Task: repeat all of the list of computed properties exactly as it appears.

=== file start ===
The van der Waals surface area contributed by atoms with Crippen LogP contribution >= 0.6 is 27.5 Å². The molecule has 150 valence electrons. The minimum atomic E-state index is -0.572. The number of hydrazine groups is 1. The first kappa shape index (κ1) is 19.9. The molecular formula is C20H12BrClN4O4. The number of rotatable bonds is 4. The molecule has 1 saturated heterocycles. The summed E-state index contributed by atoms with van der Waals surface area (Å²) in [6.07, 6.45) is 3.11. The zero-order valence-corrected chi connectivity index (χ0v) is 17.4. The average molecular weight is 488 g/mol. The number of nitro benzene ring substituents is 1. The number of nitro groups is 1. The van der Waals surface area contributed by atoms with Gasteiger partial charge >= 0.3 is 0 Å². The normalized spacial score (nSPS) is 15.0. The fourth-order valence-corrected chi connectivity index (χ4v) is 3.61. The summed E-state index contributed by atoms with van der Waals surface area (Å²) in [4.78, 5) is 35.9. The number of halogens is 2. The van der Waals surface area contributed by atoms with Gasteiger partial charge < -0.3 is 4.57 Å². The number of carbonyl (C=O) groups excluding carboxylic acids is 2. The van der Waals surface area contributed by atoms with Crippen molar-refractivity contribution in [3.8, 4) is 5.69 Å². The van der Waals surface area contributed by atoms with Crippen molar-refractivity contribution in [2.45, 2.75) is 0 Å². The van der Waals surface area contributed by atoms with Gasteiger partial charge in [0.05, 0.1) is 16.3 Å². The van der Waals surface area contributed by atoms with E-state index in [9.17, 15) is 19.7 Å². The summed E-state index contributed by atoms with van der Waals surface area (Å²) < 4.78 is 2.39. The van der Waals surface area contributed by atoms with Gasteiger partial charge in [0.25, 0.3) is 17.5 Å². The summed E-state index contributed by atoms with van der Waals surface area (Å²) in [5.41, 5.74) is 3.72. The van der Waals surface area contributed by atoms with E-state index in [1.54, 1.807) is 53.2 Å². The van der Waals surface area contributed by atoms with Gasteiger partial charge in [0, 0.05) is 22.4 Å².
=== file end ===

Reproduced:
The van der Waals surface area contributed by atoms with Crippen LogP contribution >= 0.6 is 27.5 Å². The molecule has 150 valence electrons. The minimum atomic E-state index is -0.572. The number of hydrazine groups is 1. The first kappa shape index (κ1) is 19.9. The molecular formula is C20H12BrClN4O4. The number of rotatable bonds is 4. The molecule has 1 saturated heterocycles. The summed E-state index contributed by atoms with van der Waals surface area (Å²) in [6.07, 6.45) is 3.11. The zero-order valence-corrected chi connectivity index (χ0v) is 17.4. The average molecular weight is 488 g/mol. The number of nitro benzene ring substituents is 1. The number of nitro groups is 1. The van der Waals surface area contributed by atoms with Gasteiger partial charge >= 0.3 is 0 Å². The normalized spacial score (nSPS) is 15.0. The fourth-order valence-corrected chi connectivity index (χ4v) is 3.61. The summed E-state index contributed by atoms with van der Waals surface area (Å²) in [4.78, 5) is 35.9. The number of halogens is 2. The van der Waals surface area contributed by atoms with Gasteiger partial charge < -0.3 is 4.57 Å². The number of carbonyl (C=O) groups excluding carboxylic acids is 2. The van der Waals surface area contributed by atoms with Crippen molar-refractivity contribution in [3.8, 4) is 5.69 Å². The van der Waals surface area contributed by atoms with Crippen molar-refractivity contribution in [2.45, 2.75) is 0 Å². The van der Waals surface area contributed by atoms with Gasteiger partial charge in [0.05, 0.1) is 16.3 Å². The van der Waals surface area contributed by atoms with E-state index in [9.17, 15) is 19.7 Å². The summed E-state index contributed by atoms with van der Waals surface area (Å²) < 4.78 is 2.39. The van der Waals surface area contributed by atoms with Gasteiger partial charge in [0.25, 0.3) is 17.5 Å². The summed E-state index contributed by atoms with van der Waals surface area (Å²) in [5.41, 5.74) is 3.72. The van der Waals surface area contributed by atoms with E-state index in [1.54, 1.807) is 53.2 Å². The van der Waals surface area contributed by atoms with Gasteiger partial charge in [0, 0.05) is 22.4 Å².